Former Brazilian President, Fernando Henrique Cardoso (pictured), former head of the United Nations, Kofi Annan, and billionaire entrepreneur, Sir Richard Branson, are part of a group of international figures urging Stephen Harper and the Conservatives to change the cruel crime Bill C10. They have put their names to an open letter delivered to the Prime Prime and the Senate, whose key message is that harsh sentences for minor drug-related offences won’t curb drug crime because it hasn’t worked elsewhere. Their letter, released through the Global Commission on Drug Policy, also urges Canada to reject the mandatory minimum sentences and consider taxing and regulating marijuana “as an alternative strategy to undermine organized crime and improve community health and safety.”
To: Prime Minister Stephen Harper and Canadian Senators
From: Louise Arbour, Richard Branson, Fernando Henrique Cardoso, Ruth Dreifuss, and Thorvald Stoltenberg,
Re: Reject mandatory minimum sentences under Bill C-10
Dear Prime Minister Harper and Canadian Senators:
We are writing to you on behalf of the Global Commission on Drug Policy, which is dedicated to reducing harms caused by drugs to people and societies. Our Commission includes global leaders such as the past presidents of Colombia and Mexico; former Secretary General of the United Nations Kofi Annan; former US Secretary of State George Schultz; and business experts such as Virgin Group founder Richard Branson and former Chairman of the US Federal Reserve Paul Volcker.
Many Global Commission members have first-hand experience with the violent illegal markets that emerge in drug-producing regions, where corruption, organized crime and violence are inevitable consequences of cannabis prohibition that cannot be successfully addressed by strengthening anti-cannabis law enforcement. We hope that Canada—where both production and consumption are an issue—remains open to new and better ideas.
Building more prisons, tried for decades in the United States under its failed War on Drugs, only deepens the drug problem and does not reduce cannabis supply or rates of use. Instead, North American youth now report easier access to cannabis than to alcohol or tobacco. And yet, today, with the proposed implementation of mandatory prison sentences for minor cannabis-related offences under Bill C-10, Canada is at the threshold of continuing to repeat the same grave mistakes as other countries, moving further down a path that has proven immensely destructive and ineffective at meeting its objectives.
As was the case with alcohol prohibition, evidence shows that increasing the intensity of drug law enforcement through mandatory minimum sentencing and other legal sanctions will not reduce the crime and violence associated with the cannabis industry. Instead, these laws will serve only to further entrench control of the cannabis market in the hands of violent criminals and waste precious tax dollars.
This has been the experience internationally. In fact, among the things that are driving organized crime and violence in British Columbia and other Canadian provinces is, although on a lesser scale, just what is driving the violence in Mexico—demand for drugs in the United States. Tougher drug laws in Canada will not address this root cause. At this late date, we hope that Canada will elect to adopt an evidence-based approach to controlling cannabis, in the face of overwhelming evidence that the proposed path through Bill C-10 is destructive, expensive and ineffective.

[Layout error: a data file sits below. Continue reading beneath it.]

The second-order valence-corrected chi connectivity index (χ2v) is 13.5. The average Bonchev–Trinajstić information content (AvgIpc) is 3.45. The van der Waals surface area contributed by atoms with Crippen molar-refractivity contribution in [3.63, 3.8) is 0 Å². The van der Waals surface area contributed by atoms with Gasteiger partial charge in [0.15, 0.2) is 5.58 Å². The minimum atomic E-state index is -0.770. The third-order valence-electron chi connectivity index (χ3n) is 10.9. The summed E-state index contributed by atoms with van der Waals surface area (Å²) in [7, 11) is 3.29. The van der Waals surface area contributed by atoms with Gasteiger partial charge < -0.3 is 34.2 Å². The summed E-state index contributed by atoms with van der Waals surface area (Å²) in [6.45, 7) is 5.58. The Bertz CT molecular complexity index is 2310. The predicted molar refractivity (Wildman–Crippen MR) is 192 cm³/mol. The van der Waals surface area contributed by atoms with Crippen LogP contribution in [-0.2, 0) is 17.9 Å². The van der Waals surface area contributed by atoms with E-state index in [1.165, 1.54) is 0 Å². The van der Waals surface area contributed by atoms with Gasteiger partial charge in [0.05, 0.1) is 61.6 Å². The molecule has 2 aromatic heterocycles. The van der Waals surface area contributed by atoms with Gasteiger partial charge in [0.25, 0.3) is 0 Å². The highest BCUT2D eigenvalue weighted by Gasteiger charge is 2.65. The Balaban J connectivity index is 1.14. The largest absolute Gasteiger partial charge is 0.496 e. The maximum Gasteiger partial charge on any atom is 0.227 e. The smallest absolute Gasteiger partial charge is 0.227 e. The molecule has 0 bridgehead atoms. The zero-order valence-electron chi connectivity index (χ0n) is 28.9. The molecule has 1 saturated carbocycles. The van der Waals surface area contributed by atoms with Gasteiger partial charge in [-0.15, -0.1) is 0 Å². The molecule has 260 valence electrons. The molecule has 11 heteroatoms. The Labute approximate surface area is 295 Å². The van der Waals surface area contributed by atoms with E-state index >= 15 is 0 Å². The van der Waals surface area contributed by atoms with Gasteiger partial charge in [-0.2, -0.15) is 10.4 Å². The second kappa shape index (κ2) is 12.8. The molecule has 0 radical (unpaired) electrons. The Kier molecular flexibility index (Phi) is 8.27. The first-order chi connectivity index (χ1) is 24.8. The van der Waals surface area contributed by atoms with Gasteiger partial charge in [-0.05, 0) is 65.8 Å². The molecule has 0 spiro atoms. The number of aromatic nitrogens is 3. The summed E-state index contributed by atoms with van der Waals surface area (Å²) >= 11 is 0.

Debate about ending cannabis prohibition often pits those in favour of persisting with the damaging and ineffective War on Drugs against those who downplay the risks and harms of cannabis use. Canadians should take a third, evidence-based approach, which is advocated by the Global Commission and local and national organizations such as the Stop the Violence BC coalition. The Global Commission fully endorses the Stop the Violence BC coalition and its call to reduce corruption, organized crime and gang violence by taxing and regulating cannabis use under a public health framework. Indeed, the call is entirely consistent with the recommendations of our first report. Taxation and regulation models should be evaluated, as they have great potential to undermine the power of organized crime and safeguard the health and safety of Canadians. Given the experience with tobacco consumption, this approach also has the potential to actually reduce rates of cannabis use while also generating significant tax revenue.
For decades, Canadians and their leaders have embraced positive societal change and the rights of all citizens, not just in Canada but around the world. Canada has a proud international tradition of innovative and realistic policies; tougher drug law enforcement tactics such as mandatory minimum sentencing for minor drug law offences will put a huge strain on Canadian taxpayers, will not have the intended effect of creating safer communities, and will instead further entrench the marijuana industry in the hands of organized crime groups.
The clear path forward to best control cannabis in Canada and other jurisdictions throughout the world is to move away from failed law enforcement strategies and to pursue a public health approach aimed also at undermining the root causes of organized crime. Canada has the opportunity to take a leadership role in implementing such policies. And it would be completely in keeping with Canada’s global reputation as a modern, tolerant and forward-thinking nation.
Former UN High Commissioner for Human Rights
President of the International Crisis Group, Canada
Advocate for Social Causes
Founder of the Virgin Group
Co-founder of The Elders, UK
Fernando Henrique Cardoso
Former President of Brazil
Former President of Switzerland and Minister of Home Affairs
Former Minister of Foreign Affairs and UN High Commissioner for Refugees, Norway
cc: Canadian Premiers and Leaders of the Opposition